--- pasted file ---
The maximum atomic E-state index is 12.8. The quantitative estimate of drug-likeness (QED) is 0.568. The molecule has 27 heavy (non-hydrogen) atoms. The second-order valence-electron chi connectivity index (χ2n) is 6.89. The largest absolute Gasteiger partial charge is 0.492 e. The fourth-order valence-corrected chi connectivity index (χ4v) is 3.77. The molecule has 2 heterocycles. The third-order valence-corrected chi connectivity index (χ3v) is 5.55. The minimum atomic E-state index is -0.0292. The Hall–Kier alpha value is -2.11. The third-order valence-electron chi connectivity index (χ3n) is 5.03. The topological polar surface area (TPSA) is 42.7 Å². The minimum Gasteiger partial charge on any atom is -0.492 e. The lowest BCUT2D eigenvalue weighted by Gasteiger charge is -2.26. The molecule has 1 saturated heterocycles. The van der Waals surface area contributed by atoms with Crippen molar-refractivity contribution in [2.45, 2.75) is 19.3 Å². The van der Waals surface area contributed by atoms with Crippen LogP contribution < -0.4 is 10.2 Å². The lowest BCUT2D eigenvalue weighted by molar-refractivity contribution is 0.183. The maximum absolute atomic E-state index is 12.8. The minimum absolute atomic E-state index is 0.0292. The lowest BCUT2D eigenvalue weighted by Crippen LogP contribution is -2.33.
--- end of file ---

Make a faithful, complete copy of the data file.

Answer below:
The maximum atomic E-state index is 12.8. The quantitative estimate of drug-likeness (QED) is 0.568. The molecule has 27 heavy (non-hydrogen) atoms. The second-order valence-electron chi connectivity index (χ2n) is 6.89. The largest absolute Gasteiger partial charge is 0.492 e. The fourth-order valence-corrected chi connectivity index (χ4v) is 3.77. The molecule has 2 heterocycles. The third-order valence-corrected chi connectivity index (χ3v) is 5.55. The minimum atomic E-state index is -0.0292. The Hall–Kier alpha value is -2.11. The third-order valence-electron chi connectivity index (χ3n) is 5.03. The topological polar surface area (TPSA) is 42.7 Å². The minimum Gasteiger partial charge on any atom is -0.492 e. The lowest BCUT2D eigenvalue weighted by Gasteiger charge is -2.26. The molecule has 1 saturated heterocycles. The van der Waals surface area contributed by atoms with Crippen molar-refractivity contribution in [2.45, 2.75) is 19.3 Å². The van der Waals surface area contributed by atoms with Crippen LogP contribution < -0.4 is 10.2 Å². The lowest BCUT2D eigenvalue weighted by molar-refractivity contribution is 0.183. The maximum absolute atomic E-state index is 12.8. The minimum absolute atomic E-state index is 0.0292. The lowest BCUT2D eigenvalue weighted by Crippen LogP contribution is -2.33.